Below we detail just some of the many food products that are derived from pigs. Little is wasted when a pig is killed and this explains their popularity in historic times when most homes would have had a pig. If this had been killed in November it would have provided fresh meat until Christmas with ham, bacon and lardie cakes for the rest of the year.
The pig provides a wide range of quality food products that find their way into our shops. Nowadays many of these products are in the form of processed products that come prepackaged with other ingredients for convenience. Pigs are bred to produce lean "low fat" meat which is the choice of the consumer.
Black pudding is an early processed food with formal recipes for its use dating back to 1600. Typically made with pigs blood and liver and mixed with cereal filling, black pudding provides a nutritious food.
A large leg of (boned) pork provides an excellent value sunday roast that will often provide other meals in the form of curries and simple fry ups. Choice cuts of pork meat like this are much cheaper kg for kg than comparable lamb and beef joints.
One of the principle products of the pig is ham. Hams are cooked and prepared under a number of traditional recipes and today they are often supplied vacuum packed and eaten within a few days of produce. In times past many of the traditional ham recipes were designed to preserve the meat in a tasty way so that a large piece of meat could be stored in a larder or cellar for consumption some months later.
Smoked bacon, a traditional feature of the cooked English breakfast and now the "all day" breakfast. Eating bacon with beans throughout the day is nothing new however as fourteenth century cookery books provide guides to the preparation of this meal!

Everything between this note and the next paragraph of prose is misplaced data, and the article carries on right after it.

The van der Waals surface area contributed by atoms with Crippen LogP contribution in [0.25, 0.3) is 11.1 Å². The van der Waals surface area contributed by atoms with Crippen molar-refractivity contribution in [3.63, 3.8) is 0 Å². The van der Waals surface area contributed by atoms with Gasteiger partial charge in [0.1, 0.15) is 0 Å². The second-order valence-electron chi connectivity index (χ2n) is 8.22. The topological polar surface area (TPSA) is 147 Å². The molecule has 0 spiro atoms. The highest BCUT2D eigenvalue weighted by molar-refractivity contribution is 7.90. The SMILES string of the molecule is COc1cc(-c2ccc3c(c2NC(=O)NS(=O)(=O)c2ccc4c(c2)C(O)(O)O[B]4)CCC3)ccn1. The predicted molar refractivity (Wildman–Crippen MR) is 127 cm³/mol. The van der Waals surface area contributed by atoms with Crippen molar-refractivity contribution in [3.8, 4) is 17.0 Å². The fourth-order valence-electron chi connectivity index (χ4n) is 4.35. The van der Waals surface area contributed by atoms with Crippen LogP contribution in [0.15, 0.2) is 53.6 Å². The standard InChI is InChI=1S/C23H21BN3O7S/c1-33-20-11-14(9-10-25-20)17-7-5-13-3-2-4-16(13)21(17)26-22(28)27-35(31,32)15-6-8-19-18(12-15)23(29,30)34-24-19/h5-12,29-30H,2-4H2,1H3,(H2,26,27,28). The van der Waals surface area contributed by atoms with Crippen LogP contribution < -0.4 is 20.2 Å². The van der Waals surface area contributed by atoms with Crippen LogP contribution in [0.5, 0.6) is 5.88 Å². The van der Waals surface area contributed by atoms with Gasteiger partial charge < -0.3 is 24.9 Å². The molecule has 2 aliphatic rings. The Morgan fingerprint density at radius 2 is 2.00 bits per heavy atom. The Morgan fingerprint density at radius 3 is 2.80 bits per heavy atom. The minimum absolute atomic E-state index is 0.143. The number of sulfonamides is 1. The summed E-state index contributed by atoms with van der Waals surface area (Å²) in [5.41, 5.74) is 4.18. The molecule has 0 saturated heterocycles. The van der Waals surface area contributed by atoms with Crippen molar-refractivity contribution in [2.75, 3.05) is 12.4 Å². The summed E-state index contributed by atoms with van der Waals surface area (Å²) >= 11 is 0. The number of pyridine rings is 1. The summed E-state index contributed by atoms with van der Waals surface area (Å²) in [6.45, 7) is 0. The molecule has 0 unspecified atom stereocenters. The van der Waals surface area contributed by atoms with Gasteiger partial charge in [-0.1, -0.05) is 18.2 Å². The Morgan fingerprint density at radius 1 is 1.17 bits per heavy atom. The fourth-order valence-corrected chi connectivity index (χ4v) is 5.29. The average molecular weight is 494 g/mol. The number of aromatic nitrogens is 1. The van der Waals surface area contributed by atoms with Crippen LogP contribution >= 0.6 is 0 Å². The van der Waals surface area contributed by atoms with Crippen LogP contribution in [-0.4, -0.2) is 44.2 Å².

Pork sausages traditionally included many local ingredients but with the rise of food processing in the 1960's pork sausages became rather plain and standardised. Recently there has been a revival in sausage making and sausages are now produced under a large number of recipes.
Pig meat in the form of ham is a common constituent of many prepared meals like this tagliatelle. Many Italian dishes use ham in the preparation of pasta and pizza dishes.
This pork pate has been prepared and packed into a convenient portion. Vacuum packing of meat products like this provides longevity of freshness and allows smaller portions to be sold. Below are a number of additional products containing pig meat. Scotch eggs, pork pies, pizzas, hot dogs and spam are just some examples that illustrate the wide diversity of food products that are derived from the pig.